The production of Bibles is an interesting and often overlooked issue. Economics and business come into play when discussing a certain bible in particular: The King James Bible. The King James Bible, also known as the “Authorized Version” of the bible was first printed in 1611. The book is dedicated to King James I who is the one who initiated the translation into English. This “authorization” has nothing to do with the actual text within the bible; it instead refers to the fact that only certain publishers were authorized to publish the text.
The official authorization of the bible by King James I was not the first time that privilege was given to certain publishers in England. This practice began in the 16th Century. In 1589 Queen Elizabeth gave Christopher Barker the exclusive right to publish bibles in England. The authorization remained in the family as Christopher Barker’s son was the one who received the authorization from King James I. Monopolies were banned in England in the year 1623, yet the patents used in order to allow only one publisher to print bibles were exempt from this law. Therefore, the Barkers had a monopoly on bible printing at this time. Even though the right to print the Authorized Version of the bible was extended to the royal printer in Edinburgh and university publishers in Cambridge and Oxford in the 17th century, that still meant that the bible market was dominated by few.
This monopoly made those who intended to print bibles and join the extremely profitable market had to think of creative ways in order to get around the patent of the Authorized Version. Since its authorization in 1611, the Authorized Version’s format did not differ over the years of production. Each of the books was prefaced with a dedication to King James I himself. The text of this preface was always the same. The Authorized Version also contained no images and was originally large in size. The Authorized Version was printed in this way starting in 1611 and is still printed in this way currently by its patented publishers.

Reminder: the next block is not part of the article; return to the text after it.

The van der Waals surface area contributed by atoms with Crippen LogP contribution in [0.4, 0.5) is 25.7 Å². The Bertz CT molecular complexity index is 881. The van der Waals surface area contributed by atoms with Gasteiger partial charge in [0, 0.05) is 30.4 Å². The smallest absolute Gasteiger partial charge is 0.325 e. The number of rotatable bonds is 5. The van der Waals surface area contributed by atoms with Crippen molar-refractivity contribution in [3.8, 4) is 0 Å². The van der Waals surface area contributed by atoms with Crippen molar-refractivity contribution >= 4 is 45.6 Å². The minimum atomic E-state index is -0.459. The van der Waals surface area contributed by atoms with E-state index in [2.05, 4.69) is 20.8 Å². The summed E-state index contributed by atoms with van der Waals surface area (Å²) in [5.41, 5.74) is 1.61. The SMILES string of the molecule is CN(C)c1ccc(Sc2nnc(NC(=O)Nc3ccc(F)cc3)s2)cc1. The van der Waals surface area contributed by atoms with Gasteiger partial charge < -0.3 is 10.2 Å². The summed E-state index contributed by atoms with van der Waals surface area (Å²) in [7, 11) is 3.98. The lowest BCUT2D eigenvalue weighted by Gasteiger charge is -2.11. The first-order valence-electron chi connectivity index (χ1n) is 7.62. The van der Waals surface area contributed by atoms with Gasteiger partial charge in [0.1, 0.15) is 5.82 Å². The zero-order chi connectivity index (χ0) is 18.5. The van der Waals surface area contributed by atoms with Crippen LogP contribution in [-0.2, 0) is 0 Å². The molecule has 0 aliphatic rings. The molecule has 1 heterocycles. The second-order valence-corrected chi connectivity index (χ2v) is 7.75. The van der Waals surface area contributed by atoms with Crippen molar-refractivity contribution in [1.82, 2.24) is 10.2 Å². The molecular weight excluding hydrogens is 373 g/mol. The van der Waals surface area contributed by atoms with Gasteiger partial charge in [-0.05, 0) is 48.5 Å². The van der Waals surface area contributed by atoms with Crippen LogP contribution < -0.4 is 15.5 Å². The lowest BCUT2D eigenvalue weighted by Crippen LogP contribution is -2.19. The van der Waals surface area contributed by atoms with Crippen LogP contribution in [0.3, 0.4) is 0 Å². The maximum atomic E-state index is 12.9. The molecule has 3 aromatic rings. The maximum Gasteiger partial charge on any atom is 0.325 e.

In order to tap into the profitable demand for Bibles in English, other printers cleverly sought ways to distinguish their editions of the Bible from the Authorized Version as a way to circumvent patent laws. During the seventeenth century, for instance, bookmakers would take woodcut prints that were circulating that included biblical iconography and sew them into existing Authorized Versions of the bible. This made the books different enough from the Authorized Version to avoid violating patent law, which thus enabled the bookseller to market them legally. Another way in which images were used to change Authorized Versions of the bible were Gospel Harmonies, which were made by cutting up already printed bibles and illustrations and pasting them together to create an entirely unique text.
Illustrations were not the only way in which printers could avoid the royal patents restricting the creation of bibles. Another way in which printers could avoid this was by adding commentaries or notes to explain the passages of the bibles. Therefore, the bookmakers argued that it could not technically be considered a Bible and instead they were called commentaries. The bibles maintained the exact text of the Authorized Version and as time went on and printers saw that they could get away with avoiding the patent in this way, commentaries became shorter and shorter.
One of the bibles in the library’s collection is one of these commentaries. The Pine Bible, as referred on this site due to its printer’s name, William Pine, is a bible printed in 1774 in Bristol, England. Although he did not hold a royal authorization to print Bibles, William Pine, like many other enterprising printers, did not let that deter him. The small book contains no illustrations or images. There is only the biblical text with portions entitled “Commentary” after every chapter.
The commentaries deal with only certain verses and are very brief. They at times only reflect about the use of a single word and the meanings that could be derived from it. The book clarifies its role as a commentary on the title page. This is the page in the Authorized Version that usually contains the preface to King James I. The title reads, “A Commentary on the Holy Bible: Containing the Whole Sacred Text of the Old and New Testaments; with Notes Explanatory, Historical, Critical, and Practical.”
The title page highlights that the book still contains the complete text that one could find with the Authorized Version, but also ensures its role as a commentary, which enabled William Pine to enter the profitable market of bible sales while avoiding any legal repercussions associated with patents.